Characterization of Sheep Fattening Cooperatives in Ethiopia: Member Satisfaction and Female Participation
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Samuel Kiflay, Yeshambel Mekuriaw, Getachew Animut. (31/10/2016). Characterization of Sheep Fattening Cooperatives in Ethiopia: Member Satisfaction and Female Participation. Bahir Dar, Ethiopia: Bahir Dar University (BDU).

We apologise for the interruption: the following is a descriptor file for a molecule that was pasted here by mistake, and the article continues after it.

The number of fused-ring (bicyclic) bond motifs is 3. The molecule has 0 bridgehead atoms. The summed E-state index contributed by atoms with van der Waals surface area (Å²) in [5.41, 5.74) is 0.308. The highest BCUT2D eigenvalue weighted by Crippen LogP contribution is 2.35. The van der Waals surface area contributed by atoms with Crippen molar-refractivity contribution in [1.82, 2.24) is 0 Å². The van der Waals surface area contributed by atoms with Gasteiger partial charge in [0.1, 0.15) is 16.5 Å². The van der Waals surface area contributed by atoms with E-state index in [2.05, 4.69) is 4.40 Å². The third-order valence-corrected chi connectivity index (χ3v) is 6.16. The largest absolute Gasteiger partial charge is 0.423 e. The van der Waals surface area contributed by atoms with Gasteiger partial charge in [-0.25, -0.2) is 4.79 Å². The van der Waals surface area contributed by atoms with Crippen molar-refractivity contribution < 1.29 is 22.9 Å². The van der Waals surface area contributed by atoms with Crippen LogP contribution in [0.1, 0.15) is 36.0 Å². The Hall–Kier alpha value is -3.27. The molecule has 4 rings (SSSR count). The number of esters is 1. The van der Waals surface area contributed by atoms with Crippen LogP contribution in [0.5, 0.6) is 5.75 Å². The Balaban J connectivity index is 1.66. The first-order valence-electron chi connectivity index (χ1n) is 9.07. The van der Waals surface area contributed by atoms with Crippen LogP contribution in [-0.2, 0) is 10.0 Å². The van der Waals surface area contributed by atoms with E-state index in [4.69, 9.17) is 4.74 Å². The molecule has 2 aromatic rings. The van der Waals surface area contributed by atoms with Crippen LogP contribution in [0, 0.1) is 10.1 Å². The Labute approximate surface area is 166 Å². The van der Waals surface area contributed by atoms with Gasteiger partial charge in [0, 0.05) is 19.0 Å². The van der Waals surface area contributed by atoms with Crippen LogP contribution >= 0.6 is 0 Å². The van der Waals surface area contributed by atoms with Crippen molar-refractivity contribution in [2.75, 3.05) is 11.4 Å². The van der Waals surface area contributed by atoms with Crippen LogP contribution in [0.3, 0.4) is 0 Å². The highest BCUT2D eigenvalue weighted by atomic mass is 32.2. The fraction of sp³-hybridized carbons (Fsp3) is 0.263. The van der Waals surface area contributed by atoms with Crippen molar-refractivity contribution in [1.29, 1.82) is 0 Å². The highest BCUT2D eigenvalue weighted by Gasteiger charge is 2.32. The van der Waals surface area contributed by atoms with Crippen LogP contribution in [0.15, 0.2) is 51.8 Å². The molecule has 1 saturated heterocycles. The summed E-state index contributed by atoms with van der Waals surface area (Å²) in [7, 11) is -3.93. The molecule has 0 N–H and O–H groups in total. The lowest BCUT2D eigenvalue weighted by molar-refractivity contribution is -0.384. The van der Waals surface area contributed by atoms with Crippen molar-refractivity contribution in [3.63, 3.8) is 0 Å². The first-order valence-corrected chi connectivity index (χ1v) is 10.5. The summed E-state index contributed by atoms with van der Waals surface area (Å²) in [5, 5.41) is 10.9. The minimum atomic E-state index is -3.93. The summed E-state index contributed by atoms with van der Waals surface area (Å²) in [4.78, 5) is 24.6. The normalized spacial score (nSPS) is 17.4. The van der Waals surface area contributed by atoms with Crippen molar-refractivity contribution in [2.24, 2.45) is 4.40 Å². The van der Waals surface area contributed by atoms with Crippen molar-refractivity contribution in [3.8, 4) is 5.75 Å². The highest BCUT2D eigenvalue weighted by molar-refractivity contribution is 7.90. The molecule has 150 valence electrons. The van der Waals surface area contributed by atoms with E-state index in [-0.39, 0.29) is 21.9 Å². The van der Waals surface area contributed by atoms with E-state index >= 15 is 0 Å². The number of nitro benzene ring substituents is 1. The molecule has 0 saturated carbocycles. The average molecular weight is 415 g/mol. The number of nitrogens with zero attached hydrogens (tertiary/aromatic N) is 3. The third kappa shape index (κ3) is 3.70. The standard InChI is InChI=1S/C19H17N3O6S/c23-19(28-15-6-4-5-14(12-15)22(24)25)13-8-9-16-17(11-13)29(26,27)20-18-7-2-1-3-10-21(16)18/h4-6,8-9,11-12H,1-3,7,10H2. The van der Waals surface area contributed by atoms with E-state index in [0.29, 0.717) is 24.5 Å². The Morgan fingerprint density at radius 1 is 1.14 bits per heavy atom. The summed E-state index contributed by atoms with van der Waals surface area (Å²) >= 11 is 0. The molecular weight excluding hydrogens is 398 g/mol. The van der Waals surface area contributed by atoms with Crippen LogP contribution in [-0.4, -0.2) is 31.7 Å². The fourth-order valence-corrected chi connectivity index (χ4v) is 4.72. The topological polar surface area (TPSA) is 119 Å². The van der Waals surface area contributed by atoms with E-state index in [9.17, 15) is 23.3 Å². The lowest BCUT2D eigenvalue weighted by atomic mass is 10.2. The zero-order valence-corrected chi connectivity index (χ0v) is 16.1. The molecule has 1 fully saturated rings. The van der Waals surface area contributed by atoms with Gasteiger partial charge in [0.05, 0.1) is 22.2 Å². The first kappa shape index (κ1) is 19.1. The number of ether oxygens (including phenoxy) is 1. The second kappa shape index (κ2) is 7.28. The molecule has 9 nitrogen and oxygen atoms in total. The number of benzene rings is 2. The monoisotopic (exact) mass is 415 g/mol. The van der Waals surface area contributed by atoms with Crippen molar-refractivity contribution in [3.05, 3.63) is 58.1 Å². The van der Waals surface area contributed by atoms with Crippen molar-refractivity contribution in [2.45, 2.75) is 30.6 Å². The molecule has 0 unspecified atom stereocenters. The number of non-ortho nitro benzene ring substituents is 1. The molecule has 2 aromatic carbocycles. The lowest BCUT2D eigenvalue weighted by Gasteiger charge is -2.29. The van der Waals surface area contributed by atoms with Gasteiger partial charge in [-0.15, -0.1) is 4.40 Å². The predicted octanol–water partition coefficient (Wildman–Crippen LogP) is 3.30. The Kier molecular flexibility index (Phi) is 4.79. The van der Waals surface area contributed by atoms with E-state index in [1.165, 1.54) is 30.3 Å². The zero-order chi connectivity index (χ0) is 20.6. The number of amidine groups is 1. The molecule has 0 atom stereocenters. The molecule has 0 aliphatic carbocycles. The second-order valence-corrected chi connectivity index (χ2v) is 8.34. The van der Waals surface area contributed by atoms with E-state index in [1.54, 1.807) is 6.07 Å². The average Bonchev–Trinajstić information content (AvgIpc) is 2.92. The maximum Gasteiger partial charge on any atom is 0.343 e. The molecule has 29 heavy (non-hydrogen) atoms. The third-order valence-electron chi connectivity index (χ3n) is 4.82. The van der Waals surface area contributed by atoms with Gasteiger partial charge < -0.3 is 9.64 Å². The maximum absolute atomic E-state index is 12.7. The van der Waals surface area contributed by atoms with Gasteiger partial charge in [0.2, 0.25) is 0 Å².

Cooperatives play crucial roles in economic and social development of both men and women. The study was conducted to determine the participation of sheep farmers in sheep fattening cooperatives (SFC) in four regional states of Ethiopia with a special focus on women. Variables studied included characteristics of members, length of membership (LM), extent of participation in decision making (EPDM), satisfaction of the level of management (SLM), interaction with cooperative officials (ICO), interaction with members (ICM), satisfaction level on interaction (SLI), members taken into consideration (MTC), annual revenue of the cooperative (ARC), share of meetings attended (SMA), Fifty four legally registered SFC were selected purposively based on their current status and their accessibility. Probability proportionate to size (PPS) technique was used to determine the number of producer members to be studied. A total of 314 members and 54 chairpersons of the cooperatives were interviewed using structured questionnaires. Descriptive statistics (mean, percentage and frequency) and econometric model (tobit and logit) were employed for data analysis using Statistical Analytic Software (SAS) ver. 9.2. Results showed that the majority (69.7%) of members in SFC were men. The SFC in this study showed no trend of increasing membership. Members (53.8) participated moderately in decision making, while 38% had a moderate level of satisfaction in the management. There were high levels of interaction as shown by proportions of producer members who interacted with officials (58.8%) and among themselves (60.4). The proportion of members who attended all cooperative meetings was 30.6%. There were no correlations between age of members and length of membership with other variables. EPDM was strongly correlated (P<0.01) with SLM, ICM, SLI, MTC, ARC and SMA but not correlated (P>0.05) with ICO. From the result of this study, majority (68.9%) of respondent members have no intention of increasing the number of sheep per fattening cycle. Poor market linkage and information, feed, cash and space ranked 1st, 2nd, 3rd and 4th as factor that limit the number of fattening sheep per cycle. Internal factors were mentioned to have a strong influence on the future existence of SFC as compared to external factors. There was a significantly higher (P< 0.05) proportion of women membership in SFC initiated by NGOs and cooperatives that have women in the leadership positions. There was significantly lower (P<0.001) proportions of women in SFC whereby members buy shares at the start-up. The level of literacy had an effect on women's participation in leadership. Women had a higher chance of being leaders in SFC that were women-based, those with higher proportions of female membership, and those with leaders who have undertaken gender-related training courses. Membership in SFC resulted in improved women's access and control over inputs and resources, training and credit, and participation in decision making and management activities. However, their proportion and participation in leadership of SFC is still limited. Therefore, awareness creation and gender inclusive trainings, access to resources and education should be done and improved in order to involve women effectively in cooperative development.